PEOPLE SHIFT: HOW THE PANDEMIC CHANGED UTILITY CUSTOMER SERVICE PRACTICES
- Oct 22, 2021 1:52 am GMT
The following information was released by the
Several customer service workarounds and ideas that emerged out of necessity during the pandemic have become established practices and expectations for utilities. Public power utilities shared a variety of ways in which they've revamped customer service and other supports, including how those changes have helped the utility to operate more efficiently, increase customer satisfaction, and boost use of programs and services.
Recognizing community needs
When the pandemic initially closed
Recognizing that "success" might look different,
"We also looked internally to see how we could shift some programs," Frye noted, seeing the pandemic as an opportunity for businesses to upgrade equipment and become more efficient during downtime.
On top of efforts to connect with commercial customers, the utility further enhanced its relationships with other local agencies.
As a result, the utility saw a huge increase in its regular monthly rate assistance program. "We realized that our community looks different now than it has historically. We have a more affluent community, so funds that hadn't been used previously [such as through the
That recognition started on the front line: with customer service representatives. "Early on, we were flooded with very emotional calls, and sometimes our representatives could only listen," Frye said. Those calls helped identify important gaps, like needing to increase assistance levels. Staff learned quickly how best to filter information, to direct residents to available resources, and to sign customers up for applicable assistance programs on the spot. "We saw that from a business perspective, too; even though we were sending rebate information out, we also wanted to cross-promote any small business loans and other economic resources," she added.
Chaplin noted that while there are still many challenges ahead from wildfires to heat-related grid emergencies Roseville Electric Utility is well positioned to continue to provide low-cost, reliable energy, now and in the future. "That all happened last year while everyone was at home, and that really brought some of our industry's challenges to the forefront," Frye added.
Forging faster connections
At the pandemic's outset,
At the height of the pandemic, the office was closed to the public, eliminating the option for in-person payments. SELCO has since seen an increase in customers using online bill payment options. Customers opting for paperless billing increased by 12.35%, and the number of customers enrolled in online autopay increased by a whopping 22.5%, since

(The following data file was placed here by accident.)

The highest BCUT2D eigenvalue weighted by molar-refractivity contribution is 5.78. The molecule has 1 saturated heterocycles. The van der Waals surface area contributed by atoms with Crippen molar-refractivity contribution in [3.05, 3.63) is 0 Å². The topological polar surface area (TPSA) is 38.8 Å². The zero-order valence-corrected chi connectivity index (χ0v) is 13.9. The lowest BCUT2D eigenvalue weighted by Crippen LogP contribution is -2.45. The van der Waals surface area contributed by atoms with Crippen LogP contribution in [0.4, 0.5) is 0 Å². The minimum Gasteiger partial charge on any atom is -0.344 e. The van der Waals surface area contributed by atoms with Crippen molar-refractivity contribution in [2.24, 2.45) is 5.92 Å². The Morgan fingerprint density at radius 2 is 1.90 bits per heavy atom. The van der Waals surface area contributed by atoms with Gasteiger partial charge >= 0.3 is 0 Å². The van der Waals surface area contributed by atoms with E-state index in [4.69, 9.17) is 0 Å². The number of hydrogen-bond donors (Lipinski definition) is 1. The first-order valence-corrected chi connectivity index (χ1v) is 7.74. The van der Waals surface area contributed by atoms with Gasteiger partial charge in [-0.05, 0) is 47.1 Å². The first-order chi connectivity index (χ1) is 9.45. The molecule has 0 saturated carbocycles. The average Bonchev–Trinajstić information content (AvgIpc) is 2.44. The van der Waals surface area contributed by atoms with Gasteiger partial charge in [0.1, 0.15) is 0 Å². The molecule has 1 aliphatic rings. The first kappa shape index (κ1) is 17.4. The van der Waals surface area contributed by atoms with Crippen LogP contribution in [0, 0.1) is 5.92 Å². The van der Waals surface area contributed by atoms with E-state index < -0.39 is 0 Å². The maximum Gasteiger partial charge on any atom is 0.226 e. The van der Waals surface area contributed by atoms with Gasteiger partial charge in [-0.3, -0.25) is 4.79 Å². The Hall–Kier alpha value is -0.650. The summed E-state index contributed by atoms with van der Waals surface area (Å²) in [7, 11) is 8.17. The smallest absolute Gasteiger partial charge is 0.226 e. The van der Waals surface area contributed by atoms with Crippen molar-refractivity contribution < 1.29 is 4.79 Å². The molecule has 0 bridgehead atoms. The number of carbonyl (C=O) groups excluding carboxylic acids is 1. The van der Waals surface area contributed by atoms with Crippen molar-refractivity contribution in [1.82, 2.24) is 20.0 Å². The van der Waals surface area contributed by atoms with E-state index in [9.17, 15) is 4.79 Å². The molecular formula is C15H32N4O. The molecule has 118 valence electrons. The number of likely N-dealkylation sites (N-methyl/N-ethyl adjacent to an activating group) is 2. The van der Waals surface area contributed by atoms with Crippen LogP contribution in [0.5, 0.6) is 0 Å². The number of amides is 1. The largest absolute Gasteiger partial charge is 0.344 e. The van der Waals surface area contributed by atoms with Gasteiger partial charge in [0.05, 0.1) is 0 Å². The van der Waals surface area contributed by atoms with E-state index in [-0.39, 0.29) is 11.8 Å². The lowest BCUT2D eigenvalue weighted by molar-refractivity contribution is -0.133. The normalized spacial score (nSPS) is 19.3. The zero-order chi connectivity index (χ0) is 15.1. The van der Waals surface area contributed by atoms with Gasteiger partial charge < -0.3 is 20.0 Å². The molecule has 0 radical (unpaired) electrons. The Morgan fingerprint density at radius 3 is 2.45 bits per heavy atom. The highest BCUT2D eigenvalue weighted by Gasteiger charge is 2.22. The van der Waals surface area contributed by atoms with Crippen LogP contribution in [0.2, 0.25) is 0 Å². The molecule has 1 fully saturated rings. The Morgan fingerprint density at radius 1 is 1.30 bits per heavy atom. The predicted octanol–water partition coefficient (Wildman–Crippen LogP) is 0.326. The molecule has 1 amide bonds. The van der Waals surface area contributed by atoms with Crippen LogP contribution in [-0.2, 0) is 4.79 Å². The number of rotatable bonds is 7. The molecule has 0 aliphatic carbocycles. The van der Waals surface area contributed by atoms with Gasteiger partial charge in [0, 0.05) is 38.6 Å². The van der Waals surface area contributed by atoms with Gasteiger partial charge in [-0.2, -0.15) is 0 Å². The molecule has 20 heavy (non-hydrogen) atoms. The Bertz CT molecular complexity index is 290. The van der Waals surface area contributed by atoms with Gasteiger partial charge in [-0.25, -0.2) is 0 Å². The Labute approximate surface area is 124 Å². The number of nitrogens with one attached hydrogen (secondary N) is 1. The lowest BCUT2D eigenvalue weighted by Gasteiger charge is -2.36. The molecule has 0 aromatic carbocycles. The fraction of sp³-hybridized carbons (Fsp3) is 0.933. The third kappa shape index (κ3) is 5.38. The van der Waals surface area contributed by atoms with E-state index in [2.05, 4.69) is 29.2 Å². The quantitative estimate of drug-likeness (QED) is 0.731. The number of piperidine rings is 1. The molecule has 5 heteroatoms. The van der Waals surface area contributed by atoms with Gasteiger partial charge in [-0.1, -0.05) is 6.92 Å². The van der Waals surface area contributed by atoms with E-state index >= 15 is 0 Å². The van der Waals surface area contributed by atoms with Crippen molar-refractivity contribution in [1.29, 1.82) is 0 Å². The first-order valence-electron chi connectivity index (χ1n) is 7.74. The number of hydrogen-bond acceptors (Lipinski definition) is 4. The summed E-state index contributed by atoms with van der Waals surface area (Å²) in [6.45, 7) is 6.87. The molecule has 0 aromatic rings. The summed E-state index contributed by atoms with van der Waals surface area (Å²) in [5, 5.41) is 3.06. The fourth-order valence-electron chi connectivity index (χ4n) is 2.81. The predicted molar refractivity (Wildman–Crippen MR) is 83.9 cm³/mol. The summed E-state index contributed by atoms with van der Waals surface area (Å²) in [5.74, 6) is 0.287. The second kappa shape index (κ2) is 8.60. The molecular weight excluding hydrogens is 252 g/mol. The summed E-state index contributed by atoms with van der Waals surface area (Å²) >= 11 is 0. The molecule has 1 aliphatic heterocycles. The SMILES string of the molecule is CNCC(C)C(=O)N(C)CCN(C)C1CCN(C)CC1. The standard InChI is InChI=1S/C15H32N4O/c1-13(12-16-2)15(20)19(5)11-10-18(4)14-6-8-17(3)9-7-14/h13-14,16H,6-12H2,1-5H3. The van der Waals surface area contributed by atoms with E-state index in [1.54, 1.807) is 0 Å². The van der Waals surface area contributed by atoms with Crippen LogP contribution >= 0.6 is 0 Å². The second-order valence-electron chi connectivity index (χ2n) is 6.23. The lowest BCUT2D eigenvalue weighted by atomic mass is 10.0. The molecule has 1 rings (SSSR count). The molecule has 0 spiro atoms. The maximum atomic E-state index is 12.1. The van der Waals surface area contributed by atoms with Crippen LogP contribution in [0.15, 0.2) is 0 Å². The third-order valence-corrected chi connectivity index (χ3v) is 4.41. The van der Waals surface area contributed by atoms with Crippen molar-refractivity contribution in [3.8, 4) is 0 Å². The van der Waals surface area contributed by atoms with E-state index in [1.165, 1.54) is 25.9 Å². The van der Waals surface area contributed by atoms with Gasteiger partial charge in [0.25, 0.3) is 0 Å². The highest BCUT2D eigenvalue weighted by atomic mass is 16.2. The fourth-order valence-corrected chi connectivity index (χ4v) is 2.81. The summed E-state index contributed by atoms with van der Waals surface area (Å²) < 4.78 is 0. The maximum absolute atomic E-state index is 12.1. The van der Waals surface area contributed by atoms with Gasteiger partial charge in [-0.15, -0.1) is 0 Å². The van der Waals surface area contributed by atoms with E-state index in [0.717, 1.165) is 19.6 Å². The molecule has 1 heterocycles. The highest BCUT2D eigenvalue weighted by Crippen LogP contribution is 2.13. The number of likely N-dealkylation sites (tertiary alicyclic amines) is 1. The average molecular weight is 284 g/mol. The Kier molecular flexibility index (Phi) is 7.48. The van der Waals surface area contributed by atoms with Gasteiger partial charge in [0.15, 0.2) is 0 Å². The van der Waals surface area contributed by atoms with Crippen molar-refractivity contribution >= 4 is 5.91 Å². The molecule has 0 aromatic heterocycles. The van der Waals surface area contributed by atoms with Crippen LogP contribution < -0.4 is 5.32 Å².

After the local senior center closed because of the pandemic, SELCO noted a surprising downturn in the number of assistance applications. It ramped up communication efforts to better help customers struggling to pay utility bills. In addition to giving customers the grace they needed, the utility partnered with local social service agencies to conduct outreach; included information about local assistance resources in flyers sent along with bills, in its newsletter and on social media channels; and had a credit collection specialist promoting all available assistance programs. SELCO also created a special one-time "COVID Electric Relief" assistance program to provide financial aid to qualifying customers affected by the pandemic.
SELCO also fundamentally shifted the ways it does business with its customers through offering virtual energy audits. The virtual option proved to be quite effective and popular among customers. Indeed, once SELCO was able to resume in-person audits, the utility decided to continue offering virtual audits for customers who prefer that option. So far, about 23% of customers are continuing to select the virtual audit option. SELCO is currently tracking ahead of budgeted audits for the year, indicating customers are ready to resume "business as usual" and that improving home efficiency is high on their to-do list.
In addition, the utility ensured that customers had the broadband equipment they needed to stay connected. When SELCO moved to self-install equipment, with rigorous safety protocols in place, it deployed a globally competitive cyclist it happens to have on staff.
"I'm pretty excited about the prospect of being able to take that work-from-home approach with us into the future. I think that customer responsiveness is going to be that much better after this," Pratt said.
Increasing options for customers
Early in the pandemic, the utility's customer service representatives advocated for deposit refunds to assist customers struggling to make payments. The PUD created a new fund, called Job Loss Assistance, to help customers on unemployment during the pandemic. The utility also made significant changes to delinquency processes and late fees, and suspended disconnects and collection efforts for an extended period to help customers. "We made multiple direct calls to our past-due customers to make sure they were aware of assistance funds and arrangement possibilities. We also used email and letter notifications to inform our customers of changes during the pandemic. We utilized social media, our website, and NISC's SmartHub alerts more than we had in the past," Kramer added. She expects the PUD to continue progressively leveraging technology after the pandemic.
In the western Pacific, the
Limtiaco reported that
The utility is conducting surveys, focus groups, and direct conversations with customers to better predict what the "new normal" for customer service should involve. The increase in online customer interaction has remained steady, and Limtiaco said that customer requests for expanded online account services continue on an upward trend.
As a result, the
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